> Hello, my name is Kerry. I am located in NW Ohio. At this time, I am studying the cultural, and social evolution of women in the Japanese arts.

                  I'm interested in the cultural and social impact of women in the arts in our period. Women of the Imperial court during the Heian and Kamakura periods are responsible for a trove of personal and official diaries, poetry and even one of the earliest novels ever written. Not only of value for their literary merit, these writings provide a lot of information about day to day life.

                  While many of my persona "sisters" like the Heian, I confess I became fascinated by the relationship between the Imperial Court and the Kamakura shogunate. The diaries of Lady Nijo and Ben no Naishi have been invaluable to me, as has a chronicle known as "The Clear Mirror."

                  In closing, I append an image of women playing music at an aristocratic banquet:
                  http://www.tnm.go.jp/gallery/search/images/max/C0016933.jpg

                  Saionji no Hanae, sho shichi i
                  West Kingdom
                • art_fetish
                  ... The reign of the Kamakura shogunate is such an interesting time! Regarding the chronicle of the Clear Mirror , do you have any online sources that you
                  Message 8 of 11 , May 31, 2010
                  • 0 Attachment
                    > While many of my persona "sisters" like the Heian, I confess I became fascinated by the relationship between the Imperial Court and the Kamakura shogunate. The diaries of Lady Nijo and Ben no Naishi have been invaluable to me, as has a chronicle known as "The Clear Mirror."
                    >
                    > In closing, I append an image of women playing music at an aristocratic banquet:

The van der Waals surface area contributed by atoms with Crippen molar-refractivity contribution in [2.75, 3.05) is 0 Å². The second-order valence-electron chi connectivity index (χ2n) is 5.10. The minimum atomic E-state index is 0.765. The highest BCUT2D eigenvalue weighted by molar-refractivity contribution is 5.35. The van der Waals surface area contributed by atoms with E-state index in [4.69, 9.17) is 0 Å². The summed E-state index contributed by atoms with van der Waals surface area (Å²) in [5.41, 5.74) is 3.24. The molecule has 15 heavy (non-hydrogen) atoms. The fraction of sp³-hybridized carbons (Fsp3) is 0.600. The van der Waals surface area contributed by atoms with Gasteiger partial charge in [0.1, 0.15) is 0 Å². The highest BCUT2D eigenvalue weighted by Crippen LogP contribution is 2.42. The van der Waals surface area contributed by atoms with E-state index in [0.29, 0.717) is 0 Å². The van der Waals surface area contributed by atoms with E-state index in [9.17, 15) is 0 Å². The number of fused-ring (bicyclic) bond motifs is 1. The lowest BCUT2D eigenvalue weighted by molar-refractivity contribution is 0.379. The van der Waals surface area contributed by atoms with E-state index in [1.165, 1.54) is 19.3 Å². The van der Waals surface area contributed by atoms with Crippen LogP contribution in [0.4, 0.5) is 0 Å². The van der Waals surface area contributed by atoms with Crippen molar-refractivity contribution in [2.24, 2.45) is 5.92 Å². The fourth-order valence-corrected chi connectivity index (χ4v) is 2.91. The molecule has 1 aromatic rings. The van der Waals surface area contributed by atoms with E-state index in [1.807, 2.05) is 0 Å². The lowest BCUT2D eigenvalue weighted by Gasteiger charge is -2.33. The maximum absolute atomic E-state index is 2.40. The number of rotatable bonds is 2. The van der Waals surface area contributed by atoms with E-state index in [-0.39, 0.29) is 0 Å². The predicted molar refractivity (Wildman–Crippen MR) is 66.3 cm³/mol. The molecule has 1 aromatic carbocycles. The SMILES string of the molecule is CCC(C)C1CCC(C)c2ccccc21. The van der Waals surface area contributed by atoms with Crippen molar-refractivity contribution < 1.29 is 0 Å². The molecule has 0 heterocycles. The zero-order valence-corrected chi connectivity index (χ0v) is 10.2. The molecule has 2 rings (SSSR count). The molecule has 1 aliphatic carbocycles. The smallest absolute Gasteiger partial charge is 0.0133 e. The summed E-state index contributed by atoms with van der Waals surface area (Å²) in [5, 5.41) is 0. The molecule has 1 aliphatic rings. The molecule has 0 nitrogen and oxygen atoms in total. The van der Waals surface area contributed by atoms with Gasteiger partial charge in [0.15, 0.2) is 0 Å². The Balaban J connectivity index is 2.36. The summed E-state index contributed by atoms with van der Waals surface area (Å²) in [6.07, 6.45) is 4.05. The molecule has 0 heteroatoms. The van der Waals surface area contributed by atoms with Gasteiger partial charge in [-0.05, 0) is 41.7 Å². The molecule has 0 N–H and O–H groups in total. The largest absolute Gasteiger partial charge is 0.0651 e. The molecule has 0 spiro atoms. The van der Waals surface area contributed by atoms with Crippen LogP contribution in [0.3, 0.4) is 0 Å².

> http://www.tnm.go.jp/gallery/search/images/max/C0016933.jpg
                    >
                    > Saionji no Hanae, sho shichi i
                    > West Kingdom

                    The reign of the Kamakura shogunate is such an interesting time!

                    Regarding the chronicle of the "Clear Mirror", do you have any online sources that you would recommend for reading?

                    The image you linked is just one of many points in history that Japanese women seem to have played an itneresting role. On that note, do you have any suggested online reads regarding these figure? (Something other then the likes of the countlessly cited immortalgeisha).

                    I wonder if any of the other ladies has created a time line of various female entertainer types, and their functions. I am slowly building such, however it would be nice to see if anyone else has done such a project.

                    Thank you!
                  • autumnriver
                    ... Entertainers really aren t my area of interest, but I do have a book that might be of use to you. _Selling Songs and Smiles_ by Janet R. Goodwin (Univ. of